November 24, 2011; the mainstream media caught wind of Saudi Arabia’s first gaming expo which ran in Riyadh for three days. All things considered, TGXPO was a success, yet the media highlighted and ridiculed a setback — it was male-only. That doesn’t sit well with everyone, obviously. Jokes were put forth, but that wasn’t the problem I had with the negative response. After all, nobody can run away from jokes and ‘gamer humor’ in the Internet…gotta have your healthy dose of funny bones. It’s assuming things out no experience which struck a nerve with me. As a Saudi native, this con was supposed to be a positive story since it was the first of its kind in Saudi Arabia. It begged for attention as our country has constantly been ignored when it comes to gaming culture and publishing support. Sadly, the tone of the stories which ran and the constant hate and ridicule from gamers turned a positive message into a negative one. I read all types of comments: from people blaming Islam to assuming that Saudi is a country that discriminates females, the gaming community simply did not understand the big deal about this, nor did they research the true reasons behind the male-only decision. I’ve known them far before TGXPO put an official response in their Facebook page. It was a first of its kind, and taking a rough tumble isn’t uncommon for a fresh experience. While we still do have cultural sensitivities (with over-reliance on male/female segregation) as no country is perfect, it’s not impossible nor forbidden to organize inter-gender events and areas…it just takes a bit more work to approve the concept and go through the paperwork with varies parties like the authorities for security, permit approval, etc. Like I said, it’s a mixture of cultural hurdles and actual capabilities that are needed to run said event. Even though gaming is a fast-growing trend in Saudi Arabia, it’s still not seen as a big enough entertainment phenomena by the likes of the people responsible to grant event permits specialized for gaming. I’ve attended a stand-up comedy show in my hometown of Jeddah which had no problem with both males and females under one roof. TGXPO simply didn’t have the means to do so as organizing and running the event was an experimental process. The majority of gamers in Saudi Arabia are male, so they logically prioritized the event for that demographic. Furthermore, the venue was very small so it couldn’t accommodate females and families…yet due to the success of last year, they promised to get a bigger venue and have special attendance days for females and families alike.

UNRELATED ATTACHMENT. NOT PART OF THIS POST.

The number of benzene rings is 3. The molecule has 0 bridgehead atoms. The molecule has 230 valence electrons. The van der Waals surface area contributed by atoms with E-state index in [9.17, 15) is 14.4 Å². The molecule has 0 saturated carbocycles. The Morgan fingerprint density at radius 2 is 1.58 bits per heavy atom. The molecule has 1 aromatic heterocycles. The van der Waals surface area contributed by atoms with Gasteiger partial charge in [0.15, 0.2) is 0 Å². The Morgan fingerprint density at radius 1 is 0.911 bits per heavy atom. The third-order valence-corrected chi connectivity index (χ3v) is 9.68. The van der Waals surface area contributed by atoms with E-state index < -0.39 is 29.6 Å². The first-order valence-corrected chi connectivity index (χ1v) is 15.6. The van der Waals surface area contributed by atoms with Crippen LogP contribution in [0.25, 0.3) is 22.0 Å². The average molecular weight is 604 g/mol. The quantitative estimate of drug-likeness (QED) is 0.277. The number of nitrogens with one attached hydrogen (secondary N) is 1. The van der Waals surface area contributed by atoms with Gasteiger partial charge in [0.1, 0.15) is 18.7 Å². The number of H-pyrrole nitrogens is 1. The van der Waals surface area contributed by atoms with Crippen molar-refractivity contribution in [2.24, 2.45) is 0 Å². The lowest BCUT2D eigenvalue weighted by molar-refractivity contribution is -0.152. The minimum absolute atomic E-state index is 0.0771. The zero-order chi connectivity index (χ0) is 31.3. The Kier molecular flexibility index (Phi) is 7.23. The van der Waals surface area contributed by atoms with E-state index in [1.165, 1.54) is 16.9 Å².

But female gamers aren’t going to wait a full year for TGXPO to get its act together. Instead, they’ve taken initiative and organized Saudi Arabia’s first female-only gaming convention. GCON ran in Riyadh for two days; April 11th and 12th, 2012. I thought Saudi female gamers were too small of a demographic to begin with, so the fact that this con exists and ended successfully proved me wrong. It also proved to the many doubters that women do have a say in Saudi Arabia. The fact of the matter is that there have been many cons and events which involved males, females, and even had them together under one roof…but GCON is a first for Saudi female gamers and it will surely open doors for the next logical step; an event which will have all Saudi gamers under one roof.
From the looks of its website, GCON seems to be a much better-organized event than TGXPO. The attendance on the first day was low considering the demographic, but it spiked up a bit in day 2 and generally everyone was happy about it, according to NG4A’s coverage. They had a lot of sponsors, tournaments, strict schedules, and professional speakers. While they didn’t have any big names like TGXPO’s notable participation of Akira Yamaoka, the schedule in their website looked great as it leaned towards promoting games as art. Notable YouTube videos should be popping up eventually, but as of now it looks like a promising start for female gamers in Saudi Arabia to voice their love for the medium. I can’t wait to see videos of the tournaments, venue, and speakers in the near future. I also can’t wait for these people to bring these cons to my hometown of Jeddah! Why can’t Riyadh share all the fun with us?
Sources: Official GCON Website, N4GA, special thanks to Sara Oulddaddah for highlighting it for me.